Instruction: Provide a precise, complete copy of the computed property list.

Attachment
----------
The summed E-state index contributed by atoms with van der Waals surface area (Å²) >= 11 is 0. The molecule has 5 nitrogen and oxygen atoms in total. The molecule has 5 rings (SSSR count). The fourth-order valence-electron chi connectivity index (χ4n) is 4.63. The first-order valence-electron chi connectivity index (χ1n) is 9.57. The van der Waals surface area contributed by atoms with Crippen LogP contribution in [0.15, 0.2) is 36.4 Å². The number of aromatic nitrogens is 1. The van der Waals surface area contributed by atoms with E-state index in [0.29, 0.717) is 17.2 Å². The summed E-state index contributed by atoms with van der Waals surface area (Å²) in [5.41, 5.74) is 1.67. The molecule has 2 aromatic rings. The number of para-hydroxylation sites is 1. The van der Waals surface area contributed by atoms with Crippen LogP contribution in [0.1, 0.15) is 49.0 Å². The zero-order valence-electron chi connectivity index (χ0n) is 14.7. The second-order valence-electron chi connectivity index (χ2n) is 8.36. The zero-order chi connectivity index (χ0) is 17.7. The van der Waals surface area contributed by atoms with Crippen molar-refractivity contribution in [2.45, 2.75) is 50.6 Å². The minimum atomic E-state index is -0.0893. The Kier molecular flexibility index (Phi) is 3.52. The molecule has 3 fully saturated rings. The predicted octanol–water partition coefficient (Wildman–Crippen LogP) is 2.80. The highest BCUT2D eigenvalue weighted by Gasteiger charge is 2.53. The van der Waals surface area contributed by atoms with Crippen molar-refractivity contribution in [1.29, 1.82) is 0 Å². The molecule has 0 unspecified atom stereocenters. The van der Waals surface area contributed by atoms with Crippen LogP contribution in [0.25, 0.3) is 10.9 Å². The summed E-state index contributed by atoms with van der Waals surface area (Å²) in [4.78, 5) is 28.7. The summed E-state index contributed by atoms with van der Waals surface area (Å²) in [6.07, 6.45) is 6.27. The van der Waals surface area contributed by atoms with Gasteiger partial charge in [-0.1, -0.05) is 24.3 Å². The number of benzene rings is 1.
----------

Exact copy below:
The summed E-state index contributed by atoms with van der Waals surface area (Å²) >= 11 is 0. The molecule has 5 nitrogen and oxygen atoms in total. The molecule has 5 rings (SSSR count). The fourth-order valence-electron chi connectivity index (χ4n) is 4.63. The first-order valence-electron chi connectivity index (χ1n) is 9.57. The van der Waals surface area contributed by atoms with Crippen LogP contribution in [0.15, 0.2) is 36.4 Å². The number of aromatic nitrogens is 1. The van der Waals surface area contributed by atoms with E-state index in [0.29, 0.717) is 17.2 Å². The summed E-state index contributed by atoms with van der Waals surface area (Å²) in [5.41, 5.74) is 1.67. The molecule has 2 aromatic rings. The number of para-hydroxylation sites is 1. The van der Waals surface area contributed by atoms with Crippen LogP contribution in [0.1, 0.15) is 49.0 Å². The zero-order valence-electron chi connectivity index (χ0n) is 14.7. The second-order valence-electron chi connectivity index (χ2n) is 8.36. The zero-order chi connectivity index (χ0) is 17.7. The van der Waals surface area contributed by atoms with Crippen molar-refractivity contribution in [2.45, 2.75) is 50.6 Å². The minimum atomic E-state index is -0.0893. The Kier molecular flexibility index (Phi) is 3.52. The molecule has 3 fully saturated rings. The predicted octanol–water partition coefficient (Wildman–Crippen LogP) is 2.80. The highest BCUT2D eigenvalue weighted by Gasteiger charge is 2.53. The van der Waals surface area contributed by atoms with Crippen molar-refractivity contribution in [1.29, 1.82) is 0 Å². The molecule has 0 unspecified atom stereocenters. The van der Waals surface area contributed by atoms with Crippen LogP contribution in [0.25, 0.3) is 10.9 Å². The summed E-state index contributed by atoms with van der Waals surface area (Å²) in [4.78, 5) is 28.7. The summed E-state index contributed by atoms with van der Waals surface area (Å²) in [6.07, 6.45) is 6.27. The van der Waals surface area contributed by atoms with Gasteiger partial charge in [-0.1, -0.05) is 24.3 Å². The number of benzene rings is 1.